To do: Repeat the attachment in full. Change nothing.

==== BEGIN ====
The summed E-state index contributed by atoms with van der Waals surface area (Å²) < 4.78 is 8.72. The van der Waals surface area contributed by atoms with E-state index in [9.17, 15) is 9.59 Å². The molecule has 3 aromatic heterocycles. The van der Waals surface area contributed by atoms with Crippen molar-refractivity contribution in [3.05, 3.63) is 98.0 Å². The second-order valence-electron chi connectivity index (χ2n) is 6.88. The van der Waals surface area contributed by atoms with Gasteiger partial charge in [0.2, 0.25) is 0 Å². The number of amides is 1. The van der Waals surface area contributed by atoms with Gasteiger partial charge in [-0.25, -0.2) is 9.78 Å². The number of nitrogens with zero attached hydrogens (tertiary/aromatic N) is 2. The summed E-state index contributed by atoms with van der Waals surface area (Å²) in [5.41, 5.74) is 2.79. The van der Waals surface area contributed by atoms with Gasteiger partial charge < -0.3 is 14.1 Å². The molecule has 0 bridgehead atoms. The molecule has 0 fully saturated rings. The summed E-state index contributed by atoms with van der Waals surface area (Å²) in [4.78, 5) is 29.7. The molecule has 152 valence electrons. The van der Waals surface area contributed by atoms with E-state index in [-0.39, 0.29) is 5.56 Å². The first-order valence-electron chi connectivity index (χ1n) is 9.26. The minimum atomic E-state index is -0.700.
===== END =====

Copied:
The summed E-state index contributed by atoms with van der Waals surface area (Å²) < 4.78 is 8.72. The van der Waals surface area contributed by atoms with E-state index in [9.17, 15) is 9.59 Å². The molecule has 3 aromatic heterocycles. The van der Waals surface area contributed by atoms with Crippen molar-refractivity contribution in [3.05, 3.63) is 98.0 Å². The second-order valence-electron chi connectivity index (χ2n) is 6.88. The van der Waals surface area contributed by atoms with Gasteiger partial charge in [0.2, 0.25) is 0 Å². The number of amides is 1. The van der Waals surface area contributed by atoms with Gasteiger partial charge in [-0.25, -0.2) is 9.78 Å². The number of nitrogens with zero attached hydrogens (tertiary/aromatic N) is 2. The summed E-state index contributed by atoms with van der Waals surface area (Å²) in [5.41, 5.74) is 2.79. The van der Waals surface area contributed by atoms with Gasteiger partial charge < -0.3 is 14.1 Å². The molecule has 0 bridgehead atoms. The molecule has 0 fully saturated rings. The summed E-state index contributed by atoms with van der Waals surface area (Å²) in [4.78, 5) is 29.7. The molecule has 152 valence electrons. The van der Waals surface area contributed by atoms with E-state index in [-0.39, 0.29) is 5.56 Å². The first-order valence-electron chi connectivity index (χ1n) is 9.26. The minimum atomic E-state index is -0.700.